And, it's fine if you use the utilitarian frame - we can continue arguing over the proper ratio of market forces to government intervention is optimal in the economy and what forms each might take. Markets and governments are both tools towards a higher end. The rest is then agreeing upon metrics (we already have one metric in the Quality-Adjusted Life Year (QALY) already in use in public health policy to allocate resources) and then calculating the optimal policy.

You'll have to bite the bullet either way, though.
Either you care about the system or you care about the end. The point of the hiker analogy was to force this kind of decision - either freedom or utility. The cell phone represents resources, the injured hiker represents those in need of resources, and the friend's attitude represents an unwillingness to apply all of those resources to aid another.

The central question of the analogy was this: when considering what action to take,
which is priority: the freedom of your friend or the welfare of the hiker? From the language you used, it seems as though the welfare of the hiker was the primary concern - utilitarianism. Your hesitation to overpower the friend was based on assuming he would also help the hiker, not based on his right to his cell phone - "I cannot fathom overpowering my friend in such a situation as the one you described, if only because I do not know any acquaintances who would insist on keeping their phone in their pocket at such a time". "If only...". The only thing keeping you from intervention is the assumption that you both shared the same goal: the welfare of the hiker.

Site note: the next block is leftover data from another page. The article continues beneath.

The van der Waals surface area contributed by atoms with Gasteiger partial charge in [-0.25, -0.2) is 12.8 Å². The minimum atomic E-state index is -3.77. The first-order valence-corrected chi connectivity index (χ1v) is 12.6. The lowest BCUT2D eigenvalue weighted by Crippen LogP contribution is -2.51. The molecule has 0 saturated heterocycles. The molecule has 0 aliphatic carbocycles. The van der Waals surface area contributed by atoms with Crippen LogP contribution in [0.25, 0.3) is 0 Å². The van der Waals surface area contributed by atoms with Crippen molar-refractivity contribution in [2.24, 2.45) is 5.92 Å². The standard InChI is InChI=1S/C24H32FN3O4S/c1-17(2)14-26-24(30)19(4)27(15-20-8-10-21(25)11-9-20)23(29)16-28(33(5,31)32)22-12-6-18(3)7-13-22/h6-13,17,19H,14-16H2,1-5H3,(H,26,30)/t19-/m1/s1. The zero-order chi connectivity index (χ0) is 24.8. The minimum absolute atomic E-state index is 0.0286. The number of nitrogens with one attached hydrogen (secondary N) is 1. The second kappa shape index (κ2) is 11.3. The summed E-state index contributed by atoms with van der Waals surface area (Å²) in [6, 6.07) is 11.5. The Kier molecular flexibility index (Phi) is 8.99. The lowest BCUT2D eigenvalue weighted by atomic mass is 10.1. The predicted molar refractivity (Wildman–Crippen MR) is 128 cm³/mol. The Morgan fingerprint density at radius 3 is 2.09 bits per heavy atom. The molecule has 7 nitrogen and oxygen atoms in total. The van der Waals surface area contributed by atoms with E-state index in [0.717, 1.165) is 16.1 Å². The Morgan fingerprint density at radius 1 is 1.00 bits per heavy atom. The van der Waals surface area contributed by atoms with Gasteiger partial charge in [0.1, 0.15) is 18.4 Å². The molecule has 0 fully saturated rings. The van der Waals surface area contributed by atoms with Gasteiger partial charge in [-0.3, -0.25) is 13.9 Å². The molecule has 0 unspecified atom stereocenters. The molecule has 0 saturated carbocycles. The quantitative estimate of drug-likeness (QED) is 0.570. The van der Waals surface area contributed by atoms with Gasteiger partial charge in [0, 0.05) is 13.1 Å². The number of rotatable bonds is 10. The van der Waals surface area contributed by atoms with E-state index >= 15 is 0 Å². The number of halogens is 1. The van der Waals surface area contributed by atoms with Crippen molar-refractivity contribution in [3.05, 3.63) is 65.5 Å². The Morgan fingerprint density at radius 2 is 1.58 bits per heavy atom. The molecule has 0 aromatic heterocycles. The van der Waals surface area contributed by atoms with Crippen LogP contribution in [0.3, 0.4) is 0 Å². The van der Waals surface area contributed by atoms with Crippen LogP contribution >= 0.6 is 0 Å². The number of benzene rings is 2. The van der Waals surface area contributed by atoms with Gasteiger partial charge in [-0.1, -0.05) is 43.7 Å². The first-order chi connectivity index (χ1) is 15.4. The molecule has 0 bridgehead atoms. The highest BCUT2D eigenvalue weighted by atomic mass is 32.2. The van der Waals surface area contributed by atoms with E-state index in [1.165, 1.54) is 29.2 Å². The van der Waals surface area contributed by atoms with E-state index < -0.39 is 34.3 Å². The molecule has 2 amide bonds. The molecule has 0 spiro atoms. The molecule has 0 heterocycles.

Me: Our central disagreement comes from this line:Picking and choosing elements of both is a philosophical contradiction, as the two systems are entirely incompatible.”  I made it clear from the outset that I think that’s a false choice.  I also made it clear that I’m happy to defend libertarianism on utilitarian grounds for your sake, and the many times you quoted me doing this are examples of that.  But when you ask me to clarify whether I am a deontologist or a utilitarian, the simplest answer is “neither,” because neither convince me as standalone moral philosophies.  They each have elements of truth, but neither tells us all we need to know about moral behavior.

I am hardly unique in this regard: barely anyone on earth is a perfectly devout deontologist, and barely anyone is a perfectly consistent utilitarian (of course, most people don’t even know what those words mean, but if you give them surveys testing how they think we ought to act in hypothetical situations, their choices consistently reveal that most of us borrow from both frameworks, and others too).  I don’t think it follows that the moral beliefs of everyone on earth except an enlightened few are ridiculous, hypocritical and invalid.  I think it follows that whatever it means to “do the right thing” is informed by BOTH of those competing values.